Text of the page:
Japan’s Shoma Uno leaps to title at Four Continents competition
When Shoma Uno completed his near-flawless performance to Beethoven’s “Moonlight Sonata,” he kneeled on the ice at Honda Center as if he didn’t have another breath or stride left in his body.
Uno, the Olympic men’s figure skating silver medalist a year ago at Pyeongchang, had overcome a sore ankle and a highly competitive field to put himself in the lead at the Four Continents championships on Saturday, and many thoughts flashed through his mind in the few seconds before he lifted his head and acknowledged the crowd’s roars.
“There wasn’t a lot of happy emotions when I collapsed,” he said after his lead held up, and by a large margin. “It was like, ‘I really did it.’ I thought about how I was injured after nationals and how I can bring [his skating] to the next level.”
No one approached the level the 21-year-old Japanese skater reached on Saturday. He set a record with a score of 197.36 for his free skate as he leaped from fourth after the short program to a resounding victory.
Jin Boyang of China finished second with 273.51 points and Vincent Zhou of the U.S., who had led after the short program, took third with 272.22 points after the judges penalized him for under-rotating three of his jumps in his free skate program to “Crouching Tiger, Hidden Dragon.” His free skate was ranked the fifth best.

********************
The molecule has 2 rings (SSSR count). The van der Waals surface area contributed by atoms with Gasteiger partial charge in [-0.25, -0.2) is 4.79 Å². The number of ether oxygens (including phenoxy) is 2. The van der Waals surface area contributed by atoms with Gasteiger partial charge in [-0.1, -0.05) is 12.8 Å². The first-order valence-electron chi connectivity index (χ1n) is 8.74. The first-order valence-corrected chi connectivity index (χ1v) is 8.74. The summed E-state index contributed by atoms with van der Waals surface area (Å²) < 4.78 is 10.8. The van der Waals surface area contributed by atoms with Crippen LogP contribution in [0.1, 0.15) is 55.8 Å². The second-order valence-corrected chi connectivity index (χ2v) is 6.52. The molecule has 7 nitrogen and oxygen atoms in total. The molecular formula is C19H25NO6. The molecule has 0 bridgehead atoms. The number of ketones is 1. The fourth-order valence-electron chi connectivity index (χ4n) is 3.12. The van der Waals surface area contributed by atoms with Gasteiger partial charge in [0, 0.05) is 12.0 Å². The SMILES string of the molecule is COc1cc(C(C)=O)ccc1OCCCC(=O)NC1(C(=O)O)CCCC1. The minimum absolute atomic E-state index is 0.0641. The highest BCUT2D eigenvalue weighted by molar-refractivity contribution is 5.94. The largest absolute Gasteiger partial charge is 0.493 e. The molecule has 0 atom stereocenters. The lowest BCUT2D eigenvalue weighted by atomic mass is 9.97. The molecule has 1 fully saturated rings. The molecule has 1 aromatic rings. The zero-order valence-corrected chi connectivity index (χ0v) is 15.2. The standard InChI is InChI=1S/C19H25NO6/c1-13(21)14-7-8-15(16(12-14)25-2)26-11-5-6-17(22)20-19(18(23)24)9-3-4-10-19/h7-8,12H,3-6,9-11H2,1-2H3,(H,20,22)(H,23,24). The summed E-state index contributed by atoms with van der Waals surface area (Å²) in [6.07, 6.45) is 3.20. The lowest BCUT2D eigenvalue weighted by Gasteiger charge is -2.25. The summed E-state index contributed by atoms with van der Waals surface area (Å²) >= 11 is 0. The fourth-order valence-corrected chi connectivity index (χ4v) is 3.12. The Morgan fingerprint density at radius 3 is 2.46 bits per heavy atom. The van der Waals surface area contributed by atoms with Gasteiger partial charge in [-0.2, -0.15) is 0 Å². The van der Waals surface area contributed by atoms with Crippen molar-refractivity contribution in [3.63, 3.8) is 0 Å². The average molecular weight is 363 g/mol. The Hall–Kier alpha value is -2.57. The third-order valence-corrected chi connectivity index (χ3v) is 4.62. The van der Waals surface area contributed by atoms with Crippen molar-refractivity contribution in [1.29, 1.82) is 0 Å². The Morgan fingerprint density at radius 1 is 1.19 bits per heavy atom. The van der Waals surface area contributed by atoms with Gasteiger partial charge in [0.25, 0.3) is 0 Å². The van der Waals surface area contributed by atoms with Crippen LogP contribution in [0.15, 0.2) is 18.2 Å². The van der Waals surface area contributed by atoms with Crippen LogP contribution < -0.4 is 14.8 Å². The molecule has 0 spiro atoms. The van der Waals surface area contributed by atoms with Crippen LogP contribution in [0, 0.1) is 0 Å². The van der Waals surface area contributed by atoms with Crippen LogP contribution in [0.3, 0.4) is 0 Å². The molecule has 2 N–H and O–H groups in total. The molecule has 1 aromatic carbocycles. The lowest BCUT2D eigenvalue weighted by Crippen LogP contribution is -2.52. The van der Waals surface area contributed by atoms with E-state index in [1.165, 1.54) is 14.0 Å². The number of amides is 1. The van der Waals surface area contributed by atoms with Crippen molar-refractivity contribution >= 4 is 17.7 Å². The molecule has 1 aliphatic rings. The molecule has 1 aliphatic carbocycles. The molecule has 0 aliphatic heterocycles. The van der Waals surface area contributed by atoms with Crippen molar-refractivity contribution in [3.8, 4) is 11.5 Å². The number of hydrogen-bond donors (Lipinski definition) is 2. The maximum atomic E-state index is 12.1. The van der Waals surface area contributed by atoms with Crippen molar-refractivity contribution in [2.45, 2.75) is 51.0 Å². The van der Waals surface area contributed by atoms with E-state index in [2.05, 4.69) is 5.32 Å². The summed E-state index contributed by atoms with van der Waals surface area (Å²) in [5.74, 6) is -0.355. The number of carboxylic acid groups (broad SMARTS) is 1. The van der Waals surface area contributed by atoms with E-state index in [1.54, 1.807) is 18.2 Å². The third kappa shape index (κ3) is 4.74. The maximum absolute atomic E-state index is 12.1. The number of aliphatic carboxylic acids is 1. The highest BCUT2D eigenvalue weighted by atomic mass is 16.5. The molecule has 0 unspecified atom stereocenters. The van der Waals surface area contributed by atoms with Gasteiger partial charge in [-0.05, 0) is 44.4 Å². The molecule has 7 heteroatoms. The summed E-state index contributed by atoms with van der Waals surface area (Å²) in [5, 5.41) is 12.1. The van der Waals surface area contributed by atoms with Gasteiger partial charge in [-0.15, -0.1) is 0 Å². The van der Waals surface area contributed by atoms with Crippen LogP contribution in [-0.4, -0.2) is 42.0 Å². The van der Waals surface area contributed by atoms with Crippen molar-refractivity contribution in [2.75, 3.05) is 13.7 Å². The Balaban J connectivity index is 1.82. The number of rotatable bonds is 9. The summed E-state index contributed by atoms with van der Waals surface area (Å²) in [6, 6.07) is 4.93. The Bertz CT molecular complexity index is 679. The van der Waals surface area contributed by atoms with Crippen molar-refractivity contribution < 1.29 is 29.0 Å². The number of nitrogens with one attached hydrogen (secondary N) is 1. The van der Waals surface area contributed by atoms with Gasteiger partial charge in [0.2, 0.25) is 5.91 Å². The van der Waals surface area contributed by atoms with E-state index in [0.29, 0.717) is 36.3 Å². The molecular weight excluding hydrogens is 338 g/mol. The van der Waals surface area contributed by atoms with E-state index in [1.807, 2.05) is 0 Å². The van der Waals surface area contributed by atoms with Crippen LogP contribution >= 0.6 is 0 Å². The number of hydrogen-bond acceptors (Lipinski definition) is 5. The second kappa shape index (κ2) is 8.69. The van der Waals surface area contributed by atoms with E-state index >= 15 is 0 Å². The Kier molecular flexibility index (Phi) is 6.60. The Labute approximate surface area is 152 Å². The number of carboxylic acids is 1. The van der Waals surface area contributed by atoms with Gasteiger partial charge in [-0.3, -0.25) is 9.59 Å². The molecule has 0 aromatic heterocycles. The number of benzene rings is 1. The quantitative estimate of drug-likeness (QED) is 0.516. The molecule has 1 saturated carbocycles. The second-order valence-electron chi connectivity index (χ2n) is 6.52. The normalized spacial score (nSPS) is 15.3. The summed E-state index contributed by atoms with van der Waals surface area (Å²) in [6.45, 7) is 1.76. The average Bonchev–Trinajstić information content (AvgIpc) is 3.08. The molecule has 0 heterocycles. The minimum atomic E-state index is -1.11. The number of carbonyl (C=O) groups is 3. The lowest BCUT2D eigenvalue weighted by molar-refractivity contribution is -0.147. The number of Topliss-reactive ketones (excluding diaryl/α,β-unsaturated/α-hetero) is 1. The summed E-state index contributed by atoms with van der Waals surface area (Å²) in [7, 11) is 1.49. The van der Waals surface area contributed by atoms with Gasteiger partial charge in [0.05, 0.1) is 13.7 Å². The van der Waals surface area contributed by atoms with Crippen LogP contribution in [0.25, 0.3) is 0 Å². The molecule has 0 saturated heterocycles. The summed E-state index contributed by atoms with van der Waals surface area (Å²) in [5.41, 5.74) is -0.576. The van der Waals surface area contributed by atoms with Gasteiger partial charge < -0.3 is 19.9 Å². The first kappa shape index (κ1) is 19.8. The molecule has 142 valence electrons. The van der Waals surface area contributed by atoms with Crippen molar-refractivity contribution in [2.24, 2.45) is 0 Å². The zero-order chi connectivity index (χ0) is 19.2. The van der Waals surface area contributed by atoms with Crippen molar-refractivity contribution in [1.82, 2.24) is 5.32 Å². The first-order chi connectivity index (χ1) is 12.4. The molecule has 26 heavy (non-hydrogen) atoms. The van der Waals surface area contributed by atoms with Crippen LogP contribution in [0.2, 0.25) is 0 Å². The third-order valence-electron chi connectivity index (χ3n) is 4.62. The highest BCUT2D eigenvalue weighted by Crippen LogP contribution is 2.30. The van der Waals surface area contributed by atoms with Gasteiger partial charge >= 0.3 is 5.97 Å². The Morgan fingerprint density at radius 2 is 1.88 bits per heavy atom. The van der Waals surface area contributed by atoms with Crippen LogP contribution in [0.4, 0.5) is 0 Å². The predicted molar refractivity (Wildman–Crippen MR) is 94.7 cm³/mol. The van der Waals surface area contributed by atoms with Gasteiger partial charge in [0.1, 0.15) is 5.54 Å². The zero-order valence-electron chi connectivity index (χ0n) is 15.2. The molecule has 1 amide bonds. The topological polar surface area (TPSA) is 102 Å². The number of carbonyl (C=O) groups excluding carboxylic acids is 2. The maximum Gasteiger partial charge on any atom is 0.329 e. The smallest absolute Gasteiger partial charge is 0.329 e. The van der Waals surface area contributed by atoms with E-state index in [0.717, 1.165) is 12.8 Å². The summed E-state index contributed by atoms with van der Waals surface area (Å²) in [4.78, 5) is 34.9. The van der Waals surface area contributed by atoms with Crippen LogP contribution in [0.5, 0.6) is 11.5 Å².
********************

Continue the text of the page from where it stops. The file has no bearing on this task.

“I did a very good quad lutz at the beginning but then my mind got a little blurry going into the quad salchow and that could have been better,” Zhou said of one of the jumps the technical panel called under-rotated. “I thought that I skated great today. The most important thing that I got from today was the love for the sport. The audience was absolutely incredible and they helped me feel good about how I skated.”
Jason Brown of the U.S. came up short in his attempt to cleanly land a quadruple jump in competition for the first time. He put his hand down as he landed his quadruple salchow and the judges penalized him for under-rotating it, but he was awarded good scores for his skating skills, choreography and interpretation. His free skate score of 172.32 was the fourth highest, behind Uno, Jin, and Keegan Messing of Canada’s vibrant Charlie Chaplin routine.
“I’m very proud of the performance. It’s a personal-best this season so I’m just proud of the growth,” said Brown, who will join Zhou and three-time U.S. champion Nathan Chen at the world championships in Saitama, Japan, next month. “Every single competition I’ve gone to I’ve just gotten stronger and stronger….The field here is awesome. I’m really proud to be out there with such incredible men.”
The third American competitor, Tomoki Hiwatashi, finished eighth with 236.79 points.
The competition will conclude on Sunday with the free dance segment of the ice dance competition. U.S. champions Madison Hubbell and Zachary Donohue stood first after the rhythm dance, with 81.95 points, just ahead of Americans Madison Chock and Evan Bates (81.17) and Canada’s Kaitlyn Weaver and Andrew Poje (80.56).
An exhibition gala will follow at 6 p.m.
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